One day, I walked in for a haircut and asked for Sofia.
“Sofia left last week,” said the owner. My heart skipped a couple beats.
The transvestite cut my hair that day, and although she was competent, Sofia was better. I eventually stopped going to that salon. It was time to start over again.
Translations, Chinatown, Manhattan, 2003-Present
The hair salon is on the far end East Broadway, a stretch of Chinatown outside the usual tourist zones. I’d might as well be in Shanghai because, as I’ve discovered, I can barely communicate with the person whose charge it is to cut my hair to decent respectability. Despite the fatalism involved, the payoff is often worth it. In Chinatown, I can get a skilled, buzzerless haircut for less than $20. It comes with two hair washes, one before the cut and one right after, followed by a blow-dry. A brief shiatsu-style massage on the barber’s chair is also included.
Still, the haircut is always a gamble. It’s my Russian roulette. I am an outlier in the world of Asian haircuts when I insist on keeping my hair long. I have to gesture with various open pinches exactly how little hair I want cut and from where. Front, not too much. A bit from the sides, but short around the ears. My index and middle finger make the motion of a scissors along the side of my head. Right there. My other hand makes the flat, palm up motion of stopping. Sometimes the Chinese haircutters understand what my hands are saying and get it right. Often times they don’t.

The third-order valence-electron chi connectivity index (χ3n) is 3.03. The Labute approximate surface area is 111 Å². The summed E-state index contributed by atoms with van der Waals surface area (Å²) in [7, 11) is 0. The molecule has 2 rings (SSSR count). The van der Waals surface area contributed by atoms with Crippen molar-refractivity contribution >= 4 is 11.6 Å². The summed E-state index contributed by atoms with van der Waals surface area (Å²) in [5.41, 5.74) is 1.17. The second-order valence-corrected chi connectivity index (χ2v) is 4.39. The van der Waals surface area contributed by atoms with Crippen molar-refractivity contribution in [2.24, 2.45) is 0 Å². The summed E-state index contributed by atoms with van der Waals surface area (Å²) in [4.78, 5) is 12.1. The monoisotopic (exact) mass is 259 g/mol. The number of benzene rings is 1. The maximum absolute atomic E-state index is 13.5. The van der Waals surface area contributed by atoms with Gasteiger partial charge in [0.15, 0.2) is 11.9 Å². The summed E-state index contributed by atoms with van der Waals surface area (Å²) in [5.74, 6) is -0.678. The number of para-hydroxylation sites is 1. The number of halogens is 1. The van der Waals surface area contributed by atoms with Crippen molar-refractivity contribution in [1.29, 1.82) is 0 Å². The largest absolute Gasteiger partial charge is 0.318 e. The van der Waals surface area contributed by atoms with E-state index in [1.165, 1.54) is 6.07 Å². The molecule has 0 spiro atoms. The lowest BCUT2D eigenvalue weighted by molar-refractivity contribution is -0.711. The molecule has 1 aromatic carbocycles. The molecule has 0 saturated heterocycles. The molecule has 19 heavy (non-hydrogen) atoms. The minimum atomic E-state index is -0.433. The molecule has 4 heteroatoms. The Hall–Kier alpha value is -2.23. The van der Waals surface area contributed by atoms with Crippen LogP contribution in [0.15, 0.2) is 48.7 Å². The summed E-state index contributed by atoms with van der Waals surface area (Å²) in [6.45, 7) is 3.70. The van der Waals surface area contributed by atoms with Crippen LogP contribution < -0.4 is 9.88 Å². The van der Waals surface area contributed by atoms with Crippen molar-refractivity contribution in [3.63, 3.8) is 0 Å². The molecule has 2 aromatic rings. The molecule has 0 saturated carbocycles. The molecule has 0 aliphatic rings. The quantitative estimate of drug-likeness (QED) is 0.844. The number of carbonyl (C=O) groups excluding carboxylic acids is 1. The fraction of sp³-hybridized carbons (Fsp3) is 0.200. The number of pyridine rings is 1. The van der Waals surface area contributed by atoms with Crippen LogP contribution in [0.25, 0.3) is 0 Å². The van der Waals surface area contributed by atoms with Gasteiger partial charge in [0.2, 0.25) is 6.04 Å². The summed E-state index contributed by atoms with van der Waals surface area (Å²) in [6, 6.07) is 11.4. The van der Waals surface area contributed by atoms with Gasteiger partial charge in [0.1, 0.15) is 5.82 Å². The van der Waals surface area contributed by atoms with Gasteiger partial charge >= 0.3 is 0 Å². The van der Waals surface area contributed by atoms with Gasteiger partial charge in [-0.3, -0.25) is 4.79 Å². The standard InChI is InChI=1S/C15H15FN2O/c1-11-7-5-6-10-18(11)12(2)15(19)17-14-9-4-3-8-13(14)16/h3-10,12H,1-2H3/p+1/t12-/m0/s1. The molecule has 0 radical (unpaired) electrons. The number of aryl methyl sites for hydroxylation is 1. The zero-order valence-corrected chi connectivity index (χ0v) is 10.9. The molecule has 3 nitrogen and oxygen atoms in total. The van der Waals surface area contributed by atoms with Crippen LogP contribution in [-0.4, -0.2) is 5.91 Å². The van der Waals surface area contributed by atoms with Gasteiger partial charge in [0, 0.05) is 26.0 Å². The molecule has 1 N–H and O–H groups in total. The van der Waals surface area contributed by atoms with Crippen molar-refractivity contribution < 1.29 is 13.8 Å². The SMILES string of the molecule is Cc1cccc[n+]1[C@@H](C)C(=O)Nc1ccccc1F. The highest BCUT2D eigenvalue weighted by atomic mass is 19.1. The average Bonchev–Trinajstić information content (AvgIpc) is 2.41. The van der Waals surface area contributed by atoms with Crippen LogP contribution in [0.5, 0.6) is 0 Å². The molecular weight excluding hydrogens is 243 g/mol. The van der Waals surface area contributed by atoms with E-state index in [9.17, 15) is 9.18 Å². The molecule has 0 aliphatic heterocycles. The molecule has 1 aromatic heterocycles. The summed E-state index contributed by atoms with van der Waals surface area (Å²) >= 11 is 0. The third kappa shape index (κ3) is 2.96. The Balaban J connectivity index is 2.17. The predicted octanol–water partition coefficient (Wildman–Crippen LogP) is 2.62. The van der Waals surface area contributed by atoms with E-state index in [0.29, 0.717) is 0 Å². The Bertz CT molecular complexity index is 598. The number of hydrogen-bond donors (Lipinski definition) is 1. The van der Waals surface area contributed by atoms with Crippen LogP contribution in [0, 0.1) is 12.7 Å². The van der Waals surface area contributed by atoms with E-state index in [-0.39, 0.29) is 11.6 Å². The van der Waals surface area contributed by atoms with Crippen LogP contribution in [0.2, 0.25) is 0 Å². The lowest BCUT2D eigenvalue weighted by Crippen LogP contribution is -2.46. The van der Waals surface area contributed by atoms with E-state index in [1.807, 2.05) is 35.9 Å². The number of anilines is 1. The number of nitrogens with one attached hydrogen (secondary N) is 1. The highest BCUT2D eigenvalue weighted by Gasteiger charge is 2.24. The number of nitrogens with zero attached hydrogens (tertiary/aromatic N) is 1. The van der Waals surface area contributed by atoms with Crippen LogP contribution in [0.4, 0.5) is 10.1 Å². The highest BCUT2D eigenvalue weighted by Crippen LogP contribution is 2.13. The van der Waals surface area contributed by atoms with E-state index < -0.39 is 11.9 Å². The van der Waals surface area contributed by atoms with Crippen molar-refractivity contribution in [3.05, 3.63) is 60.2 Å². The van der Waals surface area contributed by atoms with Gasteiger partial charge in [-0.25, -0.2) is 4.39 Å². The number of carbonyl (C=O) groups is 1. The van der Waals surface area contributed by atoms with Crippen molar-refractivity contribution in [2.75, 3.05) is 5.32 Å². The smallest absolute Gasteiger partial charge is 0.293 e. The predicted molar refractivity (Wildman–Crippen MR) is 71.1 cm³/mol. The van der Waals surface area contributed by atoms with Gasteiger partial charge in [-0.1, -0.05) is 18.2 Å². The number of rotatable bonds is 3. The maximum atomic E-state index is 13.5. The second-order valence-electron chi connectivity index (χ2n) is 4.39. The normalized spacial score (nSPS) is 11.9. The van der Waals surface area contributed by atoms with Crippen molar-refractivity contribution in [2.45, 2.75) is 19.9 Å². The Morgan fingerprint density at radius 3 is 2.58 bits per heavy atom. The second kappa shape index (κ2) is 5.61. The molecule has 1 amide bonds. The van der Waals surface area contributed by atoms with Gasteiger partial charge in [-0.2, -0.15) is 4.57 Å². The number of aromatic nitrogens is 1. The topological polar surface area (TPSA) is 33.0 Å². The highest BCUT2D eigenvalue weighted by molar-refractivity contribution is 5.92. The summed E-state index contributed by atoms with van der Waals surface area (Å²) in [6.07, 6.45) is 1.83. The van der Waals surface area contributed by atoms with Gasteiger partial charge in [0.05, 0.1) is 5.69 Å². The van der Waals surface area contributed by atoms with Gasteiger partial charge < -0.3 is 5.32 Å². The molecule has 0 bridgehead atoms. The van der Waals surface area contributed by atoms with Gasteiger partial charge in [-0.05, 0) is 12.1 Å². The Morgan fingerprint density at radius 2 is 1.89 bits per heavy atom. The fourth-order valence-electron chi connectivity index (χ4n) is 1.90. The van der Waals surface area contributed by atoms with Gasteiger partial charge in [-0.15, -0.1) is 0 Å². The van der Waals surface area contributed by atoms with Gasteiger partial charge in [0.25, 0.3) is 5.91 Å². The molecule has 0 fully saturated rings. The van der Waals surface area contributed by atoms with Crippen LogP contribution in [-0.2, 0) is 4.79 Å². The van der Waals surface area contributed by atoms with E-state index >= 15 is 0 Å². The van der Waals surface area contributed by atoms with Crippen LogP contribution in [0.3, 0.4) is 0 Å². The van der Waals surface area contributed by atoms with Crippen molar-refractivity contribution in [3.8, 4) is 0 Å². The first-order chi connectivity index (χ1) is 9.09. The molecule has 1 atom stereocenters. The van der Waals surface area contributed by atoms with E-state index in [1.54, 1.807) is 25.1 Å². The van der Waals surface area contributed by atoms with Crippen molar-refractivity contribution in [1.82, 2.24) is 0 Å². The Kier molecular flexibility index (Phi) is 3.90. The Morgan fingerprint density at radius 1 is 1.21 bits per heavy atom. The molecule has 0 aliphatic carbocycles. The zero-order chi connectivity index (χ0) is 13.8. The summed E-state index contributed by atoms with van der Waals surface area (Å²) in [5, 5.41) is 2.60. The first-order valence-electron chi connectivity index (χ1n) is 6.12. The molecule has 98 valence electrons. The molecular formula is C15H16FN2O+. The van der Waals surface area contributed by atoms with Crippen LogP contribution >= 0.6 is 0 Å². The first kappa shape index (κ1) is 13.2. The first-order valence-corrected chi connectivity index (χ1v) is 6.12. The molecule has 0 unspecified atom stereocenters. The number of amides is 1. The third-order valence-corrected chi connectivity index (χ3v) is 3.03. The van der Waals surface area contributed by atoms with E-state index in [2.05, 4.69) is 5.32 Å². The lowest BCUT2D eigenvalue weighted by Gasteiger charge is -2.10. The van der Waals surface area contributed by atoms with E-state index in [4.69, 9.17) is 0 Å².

When blow-drying time arrives, the Chinese haircutters always want to use copious amounts of gel, against my wishes. Apparently, the Asian haircuts en mode are a short, shrubby do to be molded into cockatiel spikes and a longer style to be volumized into a gravity-defying puff. The haircutters always look at me with wide-eyed horror when I refuse their administration of petrochemicals-enabled sculpting, as if I’ve just interrupted a sacred, artful process and have angered generations of haircutting ancestors. Sometimes, I feel guilty and just let them do whatever.
After those haircuts, I walk a few storefronts down and look at the image of my head reflected off a glass window full of roast ducks hanging from hooks. I still look the same as I did in college, but I feel like I’m staring at a stranger, someone who has taken my place. I’m at an age where some of my peers are wed and are following their biological urge to be fruitful and multiply. Some will have fought in foreign wars, seen dead men with half their bodies blown away. At my age, Alexander the Great was on the verge of adding India to his empire. I still can’t get a decent haircut.
I work with both hands to disassemble the petrified mass that the haircutter made of my hair. I use my fingers as a comb and run them through my hair until it’s flat and shapeless. My hair falls straight down. I look again at the reflection. For a moment, I return to the bowl cut. It feels nice, like seeing an old friend.